1910: Bacon’s New Plan of Liverpool

If you’ve browsed this website much before, you’ll be familiar with the name Bacon. He produced the 1885 Plan of Liverpool which is a low-detail overview of much of Merseyside. From that other map you get a general impression of rail links and built up area. But this map, produced 20 years later, is something else altogether.

It’s much more detailed, divided into quarter-mile squares and showing huge amounts of detail. The water in the river, docks and canal is wonderfully rendered with concentric outlines, and the main routes into town are highlighted in a yellow-orange tint.

Landmarks of 1900s Liverpool

The higher level of detail on this map brings out some interesting features making their first appearance on a map. We can see ‘Huskisson’s Monument’ next to the Customs House. William Huskisson’s wife Emily was devastated by his death on the opening day of the Liverpool-Manchester Railway, and erected a number of monuments to him. I’m not sure whether this one survives somewhere else in the city – the monument in St. James cemetery was already in existence in 1910, as this map shows.

At the other end of the social scale are the (at least at the time) steadfastly working class monuments to football: Anfield and Goodison Park. Goodison falls outside the previous detailed map, the 1890 Plan of Liverpool (North Sheet), and was in any case only opened in 1892. Anfield (opened 1884) looks like a blank spot.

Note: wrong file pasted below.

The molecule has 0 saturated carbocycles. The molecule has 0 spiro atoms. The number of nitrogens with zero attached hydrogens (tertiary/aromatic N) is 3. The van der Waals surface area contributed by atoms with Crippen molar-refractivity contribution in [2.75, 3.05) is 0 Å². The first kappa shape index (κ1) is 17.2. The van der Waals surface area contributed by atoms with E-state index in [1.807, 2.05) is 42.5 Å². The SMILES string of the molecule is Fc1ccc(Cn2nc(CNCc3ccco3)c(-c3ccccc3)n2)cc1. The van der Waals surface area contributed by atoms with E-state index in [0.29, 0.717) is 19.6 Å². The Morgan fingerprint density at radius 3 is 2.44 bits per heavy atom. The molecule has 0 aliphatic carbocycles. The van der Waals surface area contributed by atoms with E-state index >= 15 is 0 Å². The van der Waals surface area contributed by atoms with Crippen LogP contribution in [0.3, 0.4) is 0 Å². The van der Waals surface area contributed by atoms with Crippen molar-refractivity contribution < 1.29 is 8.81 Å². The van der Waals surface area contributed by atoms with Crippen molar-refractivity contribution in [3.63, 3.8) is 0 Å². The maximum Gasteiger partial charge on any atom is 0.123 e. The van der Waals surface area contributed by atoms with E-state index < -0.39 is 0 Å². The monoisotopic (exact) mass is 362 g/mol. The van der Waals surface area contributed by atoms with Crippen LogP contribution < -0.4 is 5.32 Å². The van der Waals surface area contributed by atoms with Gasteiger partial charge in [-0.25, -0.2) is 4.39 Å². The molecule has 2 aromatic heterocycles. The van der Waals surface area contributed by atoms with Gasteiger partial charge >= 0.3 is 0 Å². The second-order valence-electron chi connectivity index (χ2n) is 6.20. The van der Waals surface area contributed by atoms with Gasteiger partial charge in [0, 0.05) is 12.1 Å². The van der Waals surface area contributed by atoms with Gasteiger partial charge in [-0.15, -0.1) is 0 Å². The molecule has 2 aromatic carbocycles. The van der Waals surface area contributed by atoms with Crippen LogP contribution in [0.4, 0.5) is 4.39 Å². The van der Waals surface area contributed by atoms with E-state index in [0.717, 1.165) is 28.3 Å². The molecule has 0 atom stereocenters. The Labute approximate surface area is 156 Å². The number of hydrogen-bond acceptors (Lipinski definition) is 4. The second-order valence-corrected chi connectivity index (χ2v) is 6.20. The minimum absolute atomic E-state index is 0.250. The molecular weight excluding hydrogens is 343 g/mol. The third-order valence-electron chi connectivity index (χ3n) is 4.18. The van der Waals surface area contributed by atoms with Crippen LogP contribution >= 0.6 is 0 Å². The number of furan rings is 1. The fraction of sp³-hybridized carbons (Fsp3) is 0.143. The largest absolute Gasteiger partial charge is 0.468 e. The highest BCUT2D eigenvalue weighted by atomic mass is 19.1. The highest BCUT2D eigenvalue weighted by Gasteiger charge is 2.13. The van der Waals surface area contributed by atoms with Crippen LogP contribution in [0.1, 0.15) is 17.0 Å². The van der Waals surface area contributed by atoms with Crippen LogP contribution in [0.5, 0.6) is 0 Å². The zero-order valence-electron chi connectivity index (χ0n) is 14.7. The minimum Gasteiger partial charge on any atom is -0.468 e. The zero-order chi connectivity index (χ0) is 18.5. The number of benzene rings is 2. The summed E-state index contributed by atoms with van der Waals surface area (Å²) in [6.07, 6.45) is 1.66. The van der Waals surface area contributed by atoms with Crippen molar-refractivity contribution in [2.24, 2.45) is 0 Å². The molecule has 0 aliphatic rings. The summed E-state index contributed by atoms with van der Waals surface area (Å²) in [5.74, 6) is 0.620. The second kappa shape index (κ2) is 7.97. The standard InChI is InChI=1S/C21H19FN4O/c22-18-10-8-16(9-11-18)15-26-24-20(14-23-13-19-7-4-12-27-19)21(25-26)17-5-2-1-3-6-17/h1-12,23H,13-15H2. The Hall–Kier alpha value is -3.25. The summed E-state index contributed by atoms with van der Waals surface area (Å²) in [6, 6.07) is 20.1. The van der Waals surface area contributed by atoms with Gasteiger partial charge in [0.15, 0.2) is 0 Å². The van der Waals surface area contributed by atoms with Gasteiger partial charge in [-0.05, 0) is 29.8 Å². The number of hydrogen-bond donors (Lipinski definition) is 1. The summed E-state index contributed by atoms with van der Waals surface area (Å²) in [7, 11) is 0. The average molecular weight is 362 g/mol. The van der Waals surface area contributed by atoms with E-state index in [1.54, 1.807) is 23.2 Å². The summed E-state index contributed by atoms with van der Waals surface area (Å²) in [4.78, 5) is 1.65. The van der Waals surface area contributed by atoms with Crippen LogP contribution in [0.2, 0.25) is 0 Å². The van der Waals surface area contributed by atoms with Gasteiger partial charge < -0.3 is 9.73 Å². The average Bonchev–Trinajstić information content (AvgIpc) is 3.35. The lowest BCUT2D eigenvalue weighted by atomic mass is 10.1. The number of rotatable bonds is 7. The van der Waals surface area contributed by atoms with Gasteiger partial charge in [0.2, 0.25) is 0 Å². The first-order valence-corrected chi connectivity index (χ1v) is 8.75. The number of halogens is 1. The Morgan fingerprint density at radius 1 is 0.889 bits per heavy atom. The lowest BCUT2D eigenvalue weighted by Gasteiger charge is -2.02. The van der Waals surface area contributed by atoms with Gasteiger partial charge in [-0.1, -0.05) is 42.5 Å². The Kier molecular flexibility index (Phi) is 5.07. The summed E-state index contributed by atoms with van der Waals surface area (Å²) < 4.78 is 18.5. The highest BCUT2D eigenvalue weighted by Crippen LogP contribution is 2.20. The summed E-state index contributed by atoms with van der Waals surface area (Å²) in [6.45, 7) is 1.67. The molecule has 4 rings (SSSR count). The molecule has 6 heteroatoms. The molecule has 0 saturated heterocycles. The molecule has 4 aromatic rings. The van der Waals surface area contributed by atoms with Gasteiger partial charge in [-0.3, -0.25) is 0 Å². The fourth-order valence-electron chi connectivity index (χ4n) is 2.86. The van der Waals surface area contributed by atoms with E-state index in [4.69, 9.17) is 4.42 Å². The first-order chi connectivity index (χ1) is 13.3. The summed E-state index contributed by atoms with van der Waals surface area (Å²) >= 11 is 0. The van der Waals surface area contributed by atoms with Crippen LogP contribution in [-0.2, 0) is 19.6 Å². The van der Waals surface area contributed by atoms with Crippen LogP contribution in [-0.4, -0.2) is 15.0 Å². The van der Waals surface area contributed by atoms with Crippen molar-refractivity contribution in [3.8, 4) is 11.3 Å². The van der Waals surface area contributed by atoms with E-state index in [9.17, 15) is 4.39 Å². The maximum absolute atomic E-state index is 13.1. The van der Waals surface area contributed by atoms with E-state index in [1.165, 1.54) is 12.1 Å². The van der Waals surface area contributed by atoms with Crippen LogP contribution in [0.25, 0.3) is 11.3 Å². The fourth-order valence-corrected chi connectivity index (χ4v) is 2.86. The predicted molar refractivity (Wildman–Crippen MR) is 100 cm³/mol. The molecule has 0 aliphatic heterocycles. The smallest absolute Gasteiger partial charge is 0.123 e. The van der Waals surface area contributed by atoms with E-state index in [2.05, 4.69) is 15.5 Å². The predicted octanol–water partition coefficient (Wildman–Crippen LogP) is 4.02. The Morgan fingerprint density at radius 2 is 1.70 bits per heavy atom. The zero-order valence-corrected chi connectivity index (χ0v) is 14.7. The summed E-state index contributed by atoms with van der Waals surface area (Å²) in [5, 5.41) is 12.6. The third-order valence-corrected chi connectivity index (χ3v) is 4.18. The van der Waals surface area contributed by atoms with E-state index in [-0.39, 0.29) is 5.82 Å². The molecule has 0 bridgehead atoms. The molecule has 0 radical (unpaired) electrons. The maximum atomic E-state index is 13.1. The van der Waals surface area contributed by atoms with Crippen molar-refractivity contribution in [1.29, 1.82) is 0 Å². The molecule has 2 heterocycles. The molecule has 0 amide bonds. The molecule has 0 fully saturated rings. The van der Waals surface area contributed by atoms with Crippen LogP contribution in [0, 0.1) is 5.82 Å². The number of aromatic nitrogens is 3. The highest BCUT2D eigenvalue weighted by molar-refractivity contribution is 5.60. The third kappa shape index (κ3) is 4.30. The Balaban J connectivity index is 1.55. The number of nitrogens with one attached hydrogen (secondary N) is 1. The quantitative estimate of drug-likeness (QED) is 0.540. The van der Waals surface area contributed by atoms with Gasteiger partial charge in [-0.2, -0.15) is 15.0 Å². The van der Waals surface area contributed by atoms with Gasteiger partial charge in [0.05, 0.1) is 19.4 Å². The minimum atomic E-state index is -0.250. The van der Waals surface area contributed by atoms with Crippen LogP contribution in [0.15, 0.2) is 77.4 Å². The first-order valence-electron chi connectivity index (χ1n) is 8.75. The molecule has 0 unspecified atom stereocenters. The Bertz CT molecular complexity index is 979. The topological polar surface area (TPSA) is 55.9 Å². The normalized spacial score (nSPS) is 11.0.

In other parts of the city the detail level on this map shows individual houses where they are large enough. The main two examples are in Bootle (shown in the inset map) and around Newsham Park.

In contrast are the dense tangle of streets and buildings in Everton Village. Here, as across north Liverpool, terraces are depicted in long blocks, but it’s still possible to see when houses have space behind them, or are arranged around a central courtyard, such as arund Mackenzie Street.

Edwardian industry and life in Liverpool

Liverpool in 1910 was perhaps at the height of its wealth, population and industry. This is reflected on this map at the docks: the railways around Bramley More and Sandon docks tightly interweave. See also the huge timber yard near Canada Branch Dock, influencing an interesting detail on an old pub nearby.

There are two final interesting developments since the last detailed map was published. Firstly, the Royal Infirmiary has expanded massively, and now extends from Dover Street all the way north to Pembroke Place. Secondly, St John’s Gardens is no longer the churchyard of St Johns: it’s been laid out as a public garden (though with a design that has changed a lot since then).

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